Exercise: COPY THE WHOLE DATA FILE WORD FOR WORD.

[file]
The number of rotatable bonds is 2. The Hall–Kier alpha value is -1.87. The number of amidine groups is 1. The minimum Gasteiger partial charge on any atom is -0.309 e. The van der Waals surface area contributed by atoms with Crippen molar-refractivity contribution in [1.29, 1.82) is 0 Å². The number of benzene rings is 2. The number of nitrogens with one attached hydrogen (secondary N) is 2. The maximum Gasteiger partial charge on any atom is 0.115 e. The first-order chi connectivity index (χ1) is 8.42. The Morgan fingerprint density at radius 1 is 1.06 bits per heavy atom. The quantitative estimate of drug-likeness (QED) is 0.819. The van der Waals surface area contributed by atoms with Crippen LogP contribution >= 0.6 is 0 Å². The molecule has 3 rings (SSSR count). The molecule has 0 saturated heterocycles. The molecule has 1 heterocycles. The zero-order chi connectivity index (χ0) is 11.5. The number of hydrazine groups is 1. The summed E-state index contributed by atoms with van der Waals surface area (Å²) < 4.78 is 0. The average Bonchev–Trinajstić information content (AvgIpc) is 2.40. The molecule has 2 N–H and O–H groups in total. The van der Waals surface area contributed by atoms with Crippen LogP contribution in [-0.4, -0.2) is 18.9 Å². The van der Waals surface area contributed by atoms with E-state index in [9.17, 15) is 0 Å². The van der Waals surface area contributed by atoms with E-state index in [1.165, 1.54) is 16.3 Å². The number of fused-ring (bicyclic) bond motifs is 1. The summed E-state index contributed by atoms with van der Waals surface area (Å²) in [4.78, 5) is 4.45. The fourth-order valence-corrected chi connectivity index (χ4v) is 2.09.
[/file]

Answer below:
The number of rotatable bonds is 2. The Hall–Kier alpha value is -1.87. The number of amidine groups is 1. The minimum Gasteiger partial charge on any atom is -0.309 e. The van der Waals surface area contributed by atoms with Crippen molar-refractivity contribution in [1.29, 1.82) is 0 Å². The number of benzene rings is 2. The number of nitrogens with one attached hydrogen (secondary N) is 2. The maximum Gasteiger partial charge on any atom is 0.115 e. The first-order chi connectivity index (χ1) is 8.42. The Morgan fingerprint density at radius 1 is 1.06 bits per heavy atom. The quantitative estimate of drug-likeness (QED) is 0.819. The van der Waals surface area contributed by atoms with Crippen LogP contribution >= 0.6 is 0 Å². The molecule has 3 rings (SSSR count). The molecule has 0 saturated heterocycles. The molecule has 1 heterocycles. The zero-order chi connectivity index (χ0) is 11.5. The number of hydrazine groups is 1. The summed E-state index contributed by atoms with van der Waals surface area (Å²) < 4.78 is 0. The average Bonchev–Trinajstić information content (AvgIpc) is 2.40. The molecule has 2 N–H and O–H groups in total. The van der Waals surface area contributed by atoms with Crippen LogP contribution in [-0.4, -0.2) is 18.9 Å². The van der Waals surface area contributed by atoms with E-state index in [9.17, 15) is 0 Å². The van der Waals surface area contributed by atoms with E-state index in [1.165, 1.54) is 16.3 Å². The number of fused-ring (bicyclic) bond motifs is 1. The summed E-state index contributed by atoms with van der Waals surface area (Å²) in [4.78, 5) is 4.45. The fourth-order valence-corrected chi connectivity index (χ4v) is 2.09.